The Catherine M. took on supplies and gasoline Saturday. Yesterday, the travelers, who are in no hurry, rested here while Pearson did some sketching, and to-day at 8 a.m. they expect to go on down the river.
by Ralph M. Pearson
1909 Great Loop manuscript
I lean back in my chair. The work on my study table is forgotten as I fall to dreaming again of that never to be forgotten six months afloat. Moving pictures of scenes, places, and action focus themselves on the screen of my memory, flicker a moment, and then are crowded into oblivion again by the press of those succeeding. The warm cozy room fades. The light at my elbow changes to a binnacle. I am at the wheel again in the midst of the wild black turmoil of the storm. Involuntarily I steady myself against the violent rolling of the boat. The wind shrieks through the rigging and tears at the cockpit curtains; the maddened seas leap out of the blackness ahead and smash cruelly at the laboring ship. Huge wings of phosphorescent spray drive aft like a thousand hailstones, and I gasp for breath as I duck into it. The light of the binnacle glistens from dripping oilskins, and faintly shows the straining curtains against the black terror of the night outside.
The picture fades and I see the pale blue waters of the Atlantic Ocean gently lapping the stones at my feet, while the bright, hot sun of the tropics bathes a coral island in its midday heat. Fred, with the pike pole, is hooking huge green coconuts from a palm-tree overhead, and as they drop I am gathering them into piles to carry back to the boat where Mother is waiting for the first taste of the fresh milk. I see him chop the first one clear in two with the ship’s hatchet, and I hear him swear impatiently because the milk runs out.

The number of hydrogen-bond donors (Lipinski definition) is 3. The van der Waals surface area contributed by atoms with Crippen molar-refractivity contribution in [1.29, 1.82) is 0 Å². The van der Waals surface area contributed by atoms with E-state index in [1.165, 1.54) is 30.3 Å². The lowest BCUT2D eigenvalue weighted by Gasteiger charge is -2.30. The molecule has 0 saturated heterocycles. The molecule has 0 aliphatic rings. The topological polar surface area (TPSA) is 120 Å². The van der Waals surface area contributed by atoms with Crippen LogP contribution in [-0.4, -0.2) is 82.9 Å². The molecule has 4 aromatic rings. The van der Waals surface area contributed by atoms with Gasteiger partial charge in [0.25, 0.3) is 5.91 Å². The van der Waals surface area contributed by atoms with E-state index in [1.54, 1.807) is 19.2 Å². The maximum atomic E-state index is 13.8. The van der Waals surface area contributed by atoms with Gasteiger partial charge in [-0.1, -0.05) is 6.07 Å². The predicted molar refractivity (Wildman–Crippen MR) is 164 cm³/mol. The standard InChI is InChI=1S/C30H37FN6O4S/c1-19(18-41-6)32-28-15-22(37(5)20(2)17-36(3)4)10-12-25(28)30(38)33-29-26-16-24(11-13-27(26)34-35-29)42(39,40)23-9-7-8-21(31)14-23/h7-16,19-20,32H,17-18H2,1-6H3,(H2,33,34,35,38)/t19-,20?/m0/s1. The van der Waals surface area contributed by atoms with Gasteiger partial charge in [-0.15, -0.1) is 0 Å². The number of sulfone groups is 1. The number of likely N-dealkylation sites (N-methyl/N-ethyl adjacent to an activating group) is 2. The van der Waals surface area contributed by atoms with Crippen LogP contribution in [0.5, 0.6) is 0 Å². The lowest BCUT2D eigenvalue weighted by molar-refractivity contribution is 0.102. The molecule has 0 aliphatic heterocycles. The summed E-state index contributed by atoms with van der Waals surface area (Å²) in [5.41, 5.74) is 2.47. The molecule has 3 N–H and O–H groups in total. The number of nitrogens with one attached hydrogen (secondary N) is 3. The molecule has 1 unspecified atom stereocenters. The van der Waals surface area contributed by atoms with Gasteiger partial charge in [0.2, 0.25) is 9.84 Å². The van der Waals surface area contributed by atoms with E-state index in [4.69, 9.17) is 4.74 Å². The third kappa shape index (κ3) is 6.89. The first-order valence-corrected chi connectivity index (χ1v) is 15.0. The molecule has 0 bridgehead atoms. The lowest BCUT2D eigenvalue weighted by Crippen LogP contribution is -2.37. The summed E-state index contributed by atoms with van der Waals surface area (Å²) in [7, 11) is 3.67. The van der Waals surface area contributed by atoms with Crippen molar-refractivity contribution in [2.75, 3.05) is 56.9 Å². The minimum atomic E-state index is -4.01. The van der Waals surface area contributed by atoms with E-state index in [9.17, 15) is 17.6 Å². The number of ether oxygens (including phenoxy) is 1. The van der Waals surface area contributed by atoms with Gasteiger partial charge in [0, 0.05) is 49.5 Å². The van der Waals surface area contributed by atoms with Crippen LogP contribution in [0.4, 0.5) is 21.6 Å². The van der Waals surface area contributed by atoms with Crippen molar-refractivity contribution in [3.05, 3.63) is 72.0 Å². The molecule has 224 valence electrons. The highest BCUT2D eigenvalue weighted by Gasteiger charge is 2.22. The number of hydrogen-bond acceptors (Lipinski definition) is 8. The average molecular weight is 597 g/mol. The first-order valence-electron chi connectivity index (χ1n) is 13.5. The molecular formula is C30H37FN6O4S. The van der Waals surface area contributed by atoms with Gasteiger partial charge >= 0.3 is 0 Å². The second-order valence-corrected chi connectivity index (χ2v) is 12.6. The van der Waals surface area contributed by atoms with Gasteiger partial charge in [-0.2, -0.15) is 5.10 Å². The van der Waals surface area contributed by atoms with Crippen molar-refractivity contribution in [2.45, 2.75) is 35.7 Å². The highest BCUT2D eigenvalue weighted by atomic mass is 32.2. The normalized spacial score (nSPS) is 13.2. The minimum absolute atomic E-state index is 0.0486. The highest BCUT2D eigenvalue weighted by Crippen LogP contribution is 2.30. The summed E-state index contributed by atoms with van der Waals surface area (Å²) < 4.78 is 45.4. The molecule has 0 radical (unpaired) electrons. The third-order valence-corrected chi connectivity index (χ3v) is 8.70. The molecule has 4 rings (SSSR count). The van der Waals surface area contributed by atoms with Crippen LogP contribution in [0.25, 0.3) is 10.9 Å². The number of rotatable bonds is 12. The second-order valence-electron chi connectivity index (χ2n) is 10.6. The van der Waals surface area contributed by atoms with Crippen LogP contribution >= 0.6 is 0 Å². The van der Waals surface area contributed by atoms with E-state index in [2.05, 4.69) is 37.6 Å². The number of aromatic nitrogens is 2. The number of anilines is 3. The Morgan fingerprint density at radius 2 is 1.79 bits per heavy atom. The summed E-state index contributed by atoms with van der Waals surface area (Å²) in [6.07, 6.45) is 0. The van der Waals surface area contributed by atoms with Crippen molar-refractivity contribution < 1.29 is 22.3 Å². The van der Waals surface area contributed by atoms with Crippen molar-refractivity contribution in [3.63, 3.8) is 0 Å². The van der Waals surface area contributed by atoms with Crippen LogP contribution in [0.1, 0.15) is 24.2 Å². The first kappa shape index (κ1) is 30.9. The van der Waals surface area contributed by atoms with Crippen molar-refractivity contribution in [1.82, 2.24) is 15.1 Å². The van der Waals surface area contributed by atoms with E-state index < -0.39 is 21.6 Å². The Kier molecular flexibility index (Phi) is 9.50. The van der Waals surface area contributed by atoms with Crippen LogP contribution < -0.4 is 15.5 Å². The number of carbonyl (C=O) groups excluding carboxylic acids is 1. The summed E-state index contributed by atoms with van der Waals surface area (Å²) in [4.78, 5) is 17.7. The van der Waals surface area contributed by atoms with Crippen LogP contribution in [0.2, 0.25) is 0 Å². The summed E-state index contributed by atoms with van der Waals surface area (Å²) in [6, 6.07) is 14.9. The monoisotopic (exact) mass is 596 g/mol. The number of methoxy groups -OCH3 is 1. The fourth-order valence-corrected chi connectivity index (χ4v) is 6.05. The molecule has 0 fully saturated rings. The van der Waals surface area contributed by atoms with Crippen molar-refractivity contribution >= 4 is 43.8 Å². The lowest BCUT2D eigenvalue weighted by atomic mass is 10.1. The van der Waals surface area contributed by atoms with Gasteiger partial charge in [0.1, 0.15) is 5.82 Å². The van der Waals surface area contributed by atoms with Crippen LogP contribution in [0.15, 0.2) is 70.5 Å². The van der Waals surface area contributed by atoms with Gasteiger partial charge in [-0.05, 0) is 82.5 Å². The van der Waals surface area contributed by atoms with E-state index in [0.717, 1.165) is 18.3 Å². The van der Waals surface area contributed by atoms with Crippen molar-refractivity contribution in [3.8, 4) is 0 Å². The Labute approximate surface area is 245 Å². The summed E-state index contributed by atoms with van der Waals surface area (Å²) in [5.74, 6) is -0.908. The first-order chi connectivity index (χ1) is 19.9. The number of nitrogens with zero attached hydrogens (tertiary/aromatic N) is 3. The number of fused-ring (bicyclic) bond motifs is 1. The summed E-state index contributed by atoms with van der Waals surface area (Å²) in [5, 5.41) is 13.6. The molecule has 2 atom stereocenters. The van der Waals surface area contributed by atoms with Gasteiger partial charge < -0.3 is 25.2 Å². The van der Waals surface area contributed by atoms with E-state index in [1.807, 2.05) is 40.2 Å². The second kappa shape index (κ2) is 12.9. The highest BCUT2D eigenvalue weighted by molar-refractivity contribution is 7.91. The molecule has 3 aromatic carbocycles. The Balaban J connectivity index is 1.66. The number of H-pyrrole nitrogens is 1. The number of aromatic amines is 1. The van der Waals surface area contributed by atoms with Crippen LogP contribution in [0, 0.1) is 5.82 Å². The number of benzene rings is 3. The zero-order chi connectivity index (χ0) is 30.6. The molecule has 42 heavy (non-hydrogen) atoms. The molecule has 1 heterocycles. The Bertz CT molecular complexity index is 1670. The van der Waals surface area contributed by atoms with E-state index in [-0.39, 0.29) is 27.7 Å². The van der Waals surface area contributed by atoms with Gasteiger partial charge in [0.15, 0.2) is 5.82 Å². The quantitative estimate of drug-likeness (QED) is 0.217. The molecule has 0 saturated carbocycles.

The coral island changes to a wide sweep of salt marsh with the low red mud banks of a narrow Georgia creek still wet from the falling tide, and the marsh grass waving in the breeze. The boat is monotonously creeping along (northward now), when suddenly the stern wave begins piling up behind, showing shallow water, and before I can throw the reverse lever she is scraping bottom and is stuck. I can see it all as plain as though it were still happening before my eyes–the quick throw of the stern line, the propeller, full speed reverse, churning the muddy water into foam, the back breaking push on the pike pole, till at last she gives and is free again.
A jump of a thousand miles and we are passing under a railroad bridge out from the mouth of a river into a large spreading bay with the roll of the ocean coming in from the east. There is a grey misty half rain in the air, and the clouds overhead are low and threatening. Powerful tugs, like bull-dogs with big white bones in their teeth, hurry past us. To starboard a steamer, red grey in the fog, is slowing, against the tide, picking her way among the shipping out to sea. Deep throated whistles boom port and starboard to each other and to the shriller whistles of the many tugs. Into the smoke and mist to the westward we are gazing intently, waiting for some expected shape to form itself into reality. At last we can make it out. Yes there it is, stronger and clearer, the sight that we have looked forward to for months, wondering if we would live to see it, the sight that has cheered countless thousands of Americans, the Statue of Liberty.